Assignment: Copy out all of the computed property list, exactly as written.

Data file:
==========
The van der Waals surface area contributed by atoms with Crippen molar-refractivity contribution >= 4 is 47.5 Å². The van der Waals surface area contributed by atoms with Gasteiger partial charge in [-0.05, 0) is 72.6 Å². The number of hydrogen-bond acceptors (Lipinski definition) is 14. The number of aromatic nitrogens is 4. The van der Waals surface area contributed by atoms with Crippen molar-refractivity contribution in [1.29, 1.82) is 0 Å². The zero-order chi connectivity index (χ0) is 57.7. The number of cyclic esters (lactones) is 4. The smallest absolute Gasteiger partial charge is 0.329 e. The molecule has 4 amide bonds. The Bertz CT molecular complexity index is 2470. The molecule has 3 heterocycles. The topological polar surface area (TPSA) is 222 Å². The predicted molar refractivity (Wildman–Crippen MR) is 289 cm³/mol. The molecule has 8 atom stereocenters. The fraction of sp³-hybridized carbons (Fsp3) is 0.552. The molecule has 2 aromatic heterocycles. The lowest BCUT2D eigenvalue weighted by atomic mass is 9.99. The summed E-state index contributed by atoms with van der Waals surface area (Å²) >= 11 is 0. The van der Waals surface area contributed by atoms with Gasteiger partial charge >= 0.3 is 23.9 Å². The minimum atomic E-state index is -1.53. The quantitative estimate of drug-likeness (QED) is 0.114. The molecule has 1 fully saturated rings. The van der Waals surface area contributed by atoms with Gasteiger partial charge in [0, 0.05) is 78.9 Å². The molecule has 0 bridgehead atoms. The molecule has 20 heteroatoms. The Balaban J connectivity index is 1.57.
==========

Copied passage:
The van der Waals surface area contributed by atoms with Crippen molar-refractivity contribution >= 4 is 47.5 Å². The van der Waals surface area contributed by atoms with Gasteiger partial charge in [-0.05, 0) is 72.6 Å². The number of hydrogen-bond acceptors (Lipinski definition) is 14. The number of aromatic nitrogens is 4. The van der Waals surface area contributed by atoms with Crippen molar-refractivity contribution in [1.29, 1.82) is 0 Å². The zero-order chi connectivity index (χ0) is 57.7. The number of cyclic esters (lactones) is 4. The smallest absolute Gasteiger partial charge is 0.329 e. The molecule has 4 amide bonds. The Bertz CT molecular complexity index is 2470. The molecule has 3 heterocycles. The topological polar surface area (TPSA) is 222 Å². The predicted molar refractivity (Wildman–Crippen MR) is 289 cm³/mol. The molecule has 8 atom stereocenters. The fraction of sp³-hybridized carbons (Fsp3) is 0.552. The molecule has 2 aromatic heterocycles. The lowest BCUT2D eigenvalue weighted by atomic mass is 9.99. The summed E-state index contributed by atoms with van der Waals surface area (Å²) >= 11 is 0. The van der Waals surface area contributed by atoms with Gasteiger partial charge >= 0.3 is 23.9 Å². The minimum atomic E-state index is -1.53. The quantitative estimate of drug-likeness (QED) is 0.114. The molecule has 1 fully saturated rings. The van der Waals surface area contributed by atoms with Gasteiger partial charge in [0, 0.05) is 78.9 Å². The molecule has 0 bridgehead atoms. The molecule has 20 heteroatoms. The Balaban J connectivity index is 1.57.